It was a touch of irony.
For most of the game, the Osceola Warriors kept hurting themselves. Penalty after penalty after penalty, the Warriors yielded precious turf to the inspired Lakewood Spartans.
But then, trailing 13-9 with four minutes left in the fourth quarter, and facing a botched fourth-and-goal pass attempt, a sailing yellow flag brought new hope.
Warriors receiver Nick Franklin drew a controversial pass interference flag deep in the end zone for an automatic first down. On the next play, Alvin Mathis scored from two yards out, converted the two-point conversion and gave the Warriors (7-0) a 17-13 win at Osceola.
"We preach that the best team will win the football game no matter what the calls are," said Osceola head coach George Palmer. "That was a crucial call, wasn't it?
"All night long they were capitalizing on our penalties," said lineman Brent Jones. "We just capitalized on theirs, and it came at a bad time for them."
In Lakewood's 1994 season history it will certainly go down as a bad time, and a bad call.
"Look, the ball was in the air and both offense and the defense have a right to it," said Lakewood coach Brian Bruch. "We both got to the ball at the same time and he (Franklin) caught it and dropped it.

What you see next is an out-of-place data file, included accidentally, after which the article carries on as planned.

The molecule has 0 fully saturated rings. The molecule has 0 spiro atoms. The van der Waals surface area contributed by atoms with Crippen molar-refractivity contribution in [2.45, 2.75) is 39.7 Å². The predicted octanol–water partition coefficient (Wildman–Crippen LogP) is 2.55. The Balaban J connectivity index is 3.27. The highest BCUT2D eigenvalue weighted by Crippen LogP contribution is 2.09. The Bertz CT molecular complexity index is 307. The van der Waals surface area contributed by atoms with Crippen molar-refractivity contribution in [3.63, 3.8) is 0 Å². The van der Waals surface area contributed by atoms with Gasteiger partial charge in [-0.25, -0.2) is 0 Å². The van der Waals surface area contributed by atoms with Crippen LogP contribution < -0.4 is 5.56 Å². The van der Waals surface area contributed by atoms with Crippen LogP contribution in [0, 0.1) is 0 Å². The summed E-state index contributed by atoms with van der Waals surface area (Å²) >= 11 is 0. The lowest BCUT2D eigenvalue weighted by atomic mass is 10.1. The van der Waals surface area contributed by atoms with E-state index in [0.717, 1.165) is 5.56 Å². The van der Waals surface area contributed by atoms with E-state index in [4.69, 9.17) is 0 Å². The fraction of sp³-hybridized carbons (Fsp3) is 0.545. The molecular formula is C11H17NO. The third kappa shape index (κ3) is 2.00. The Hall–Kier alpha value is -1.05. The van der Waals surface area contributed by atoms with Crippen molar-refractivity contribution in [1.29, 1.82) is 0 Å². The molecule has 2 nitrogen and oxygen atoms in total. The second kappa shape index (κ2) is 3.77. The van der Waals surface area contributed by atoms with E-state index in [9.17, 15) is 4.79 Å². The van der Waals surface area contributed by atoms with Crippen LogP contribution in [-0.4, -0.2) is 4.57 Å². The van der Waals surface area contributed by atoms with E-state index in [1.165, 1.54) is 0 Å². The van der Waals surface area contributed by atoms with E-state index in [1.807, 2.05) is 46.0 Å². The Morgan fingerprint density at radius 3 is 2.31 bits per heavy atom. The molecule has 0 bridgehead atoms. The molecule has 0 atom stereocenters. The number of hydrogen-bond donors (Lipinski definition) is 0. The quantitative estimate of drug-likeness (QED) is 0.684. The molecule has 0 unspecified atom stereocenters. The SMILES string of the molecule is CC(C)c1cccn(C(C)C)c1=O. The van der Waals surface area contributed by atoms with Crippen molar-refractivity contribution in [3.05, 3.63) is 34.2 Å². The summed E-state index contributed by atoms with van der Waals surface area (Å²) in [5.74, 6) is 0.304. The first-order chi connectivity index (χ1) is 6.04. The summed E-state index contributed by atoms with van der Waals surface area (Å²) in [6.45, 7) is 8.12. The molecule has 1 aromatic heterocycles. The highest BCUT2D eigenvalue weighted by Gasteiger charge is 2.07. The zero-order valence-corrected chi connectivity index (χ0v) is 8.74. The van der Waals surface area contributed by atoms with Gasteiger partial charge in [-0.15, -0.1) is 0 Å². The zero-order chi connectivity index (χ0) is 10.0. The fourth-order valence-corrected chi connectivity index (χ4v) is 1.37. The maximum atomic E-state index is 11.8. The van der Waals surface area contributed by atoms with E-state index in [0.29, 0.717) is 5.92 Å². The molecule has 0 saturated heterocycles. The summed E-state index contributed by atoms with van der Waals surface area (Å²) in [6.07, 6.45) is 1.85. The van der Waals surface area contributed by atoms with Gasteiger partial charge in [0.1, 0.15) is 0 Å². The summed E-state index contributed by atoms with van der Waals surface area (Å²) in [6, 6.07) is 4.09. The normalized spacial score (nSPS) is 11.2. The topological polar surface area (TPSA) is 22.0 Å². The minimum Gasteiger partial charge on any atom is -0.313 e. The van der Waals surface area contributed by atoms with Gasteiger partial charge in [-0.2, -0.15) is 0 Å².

"These high school officials don't allow you to play the pass receiver. It's the same old ----."
Lakewood (2-4) got the ball back with just under three minutes to play. But what could have been a game winning drive was halted inside Warriors territory when linebacker Dean Okrasinski forced and recovered a fumble by Lakewood quarterback Waymon Williams.
"Just before the play we changed the defense and I was able to come up with the play," Okrasinski said.
The Warriors took an early lead in the first quarter behind Hassan Lang's 3-yard touchdown. Lang, who finished with 59 yards on 14 carries, got great ground support from Mathis, who added 14 yards on seven carries.
Also, the steady play of Osceola quarterback Bryan Freese (nine for 11, for 110 yards with no interceptions) kept the Warriors above water despite a night of 10 penalties and 85 yards lost.
"I was really proud of my guys," Palmer said. "We lost our composure out there and those penalities could easily have hurt us, but in the end we were able to control the ball and come up with the big call and the big play."
Lakewood's highlight came on running back Shay Reed's 41-yard touchdown run in the fourth quarter. Reed's touchdown put the Spartans ahead 13-9 with 10 minutes left on the clock.